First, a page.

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S.M. Liew, C.E. Gilbert, T.D. Spector, S. Beatty, F.J. van Kuijk, J. Mellerio, J. Marshall, C.J. Hammond; Macular Pigment Heritability: A Twin Study . Invest. Ophthalmol. Vis. Sci. 2005;46(13):1760.
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© ARVO (1962-2015); The Authors (2016-present)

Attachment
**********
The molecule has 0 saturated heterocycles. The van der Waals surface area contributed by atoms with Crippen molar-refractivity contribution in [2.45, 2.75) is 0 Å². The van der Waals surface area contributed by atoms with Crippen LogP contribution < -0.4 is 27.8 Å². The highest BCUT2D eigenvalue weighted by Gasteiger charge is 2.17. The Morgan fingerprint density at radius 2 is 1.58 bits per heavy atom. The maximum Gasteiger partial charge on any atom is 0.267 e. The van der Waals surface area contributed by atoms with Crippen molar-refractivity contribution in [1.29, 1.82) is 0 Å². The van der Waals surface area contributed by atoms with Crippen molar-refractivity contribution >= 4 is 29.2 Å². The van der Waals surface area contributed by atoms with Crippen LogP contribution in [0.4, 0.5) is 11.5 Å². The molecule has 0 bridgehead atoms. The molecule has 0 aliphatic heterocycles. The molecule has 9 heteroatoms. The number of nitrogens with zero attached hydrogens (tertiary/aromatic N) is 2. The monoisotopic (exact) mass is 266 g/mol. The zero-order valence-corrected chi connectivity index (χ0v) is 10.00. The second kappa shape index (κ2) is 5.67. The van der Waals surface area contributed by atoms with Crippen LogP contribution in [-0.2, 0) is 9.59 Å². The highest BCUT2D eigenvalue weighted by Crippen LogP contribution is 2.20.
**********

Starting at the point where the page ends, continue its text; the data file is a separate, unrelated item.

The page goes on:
Purpose:There is evidence to support the hypothesis that macular pigment (MP) protects against age related macular degeneration however the relative contribution of dietary and genetic factors to the levels of MP is not known. A classical twin study was performed to investigate the relative importance of genes and environment in macular pigment density. Method: Macular pigment optical density (MPOD) was examined in 120 healthy, female twin pairs (64 monozygotic [MZ], 56 dizygotic [DZ]). Subjects were aged between 17 and 50 years (mean age 39.5 years, SD 8.03). MPOD was measured using 2 methods: (1) Heterochromatic flicker photometry (HFP) (2) Fundus autofluorescence (FAF) acquired using a modified HRA at 488nm and 514nm. MPOD for each subject was calculated as the mean MPOD for the two eyes. Univariate maximum likelihood model fitting was used to estimate genetic and environmental variance contributions to MPOD and to determine heritability, the amount of variation explained by genetic effects. Results: MPOD values between each subject’s eyes were highly correlated using both methods (r= 0.76 HFP, 0.96 FAF). Mean MPOD using HFP was 0.43 (SD 0.20). Mean MPOD measured using FAF was 0.28 (SD 0.10). Using both HFP and FAF values, MPOD had a greater correlation within MZ pairs compared to DZ pairs (HFP:MZ r=0.66, DZ= 0.17; FAF MZ r=0.83, DZ= 0.47 ) suggesting a genetic influence on MPOD. Genetic modelling resulted in a best fitting model that involved additive genetic and individual environmental effects. The heritability of MPOD was 0.64 (95% CI 0.46–0.76) for the HFP method and 0.84 (95% CI 0.77–0.90) for FAF method. The rest of the variation was attributable to unique environment (0.36 [0.24–0.54] and 0.16 [0.10–0.23] respectively) Conclusions: Genetic factors play an important role in macular pigment density, with an estimated heritability of 0.64 and 0.84, using HFP and FAF methods respectively. Future studies will provide further insight into the possible mechanisms in which genes may influence the amount of macular pigment.
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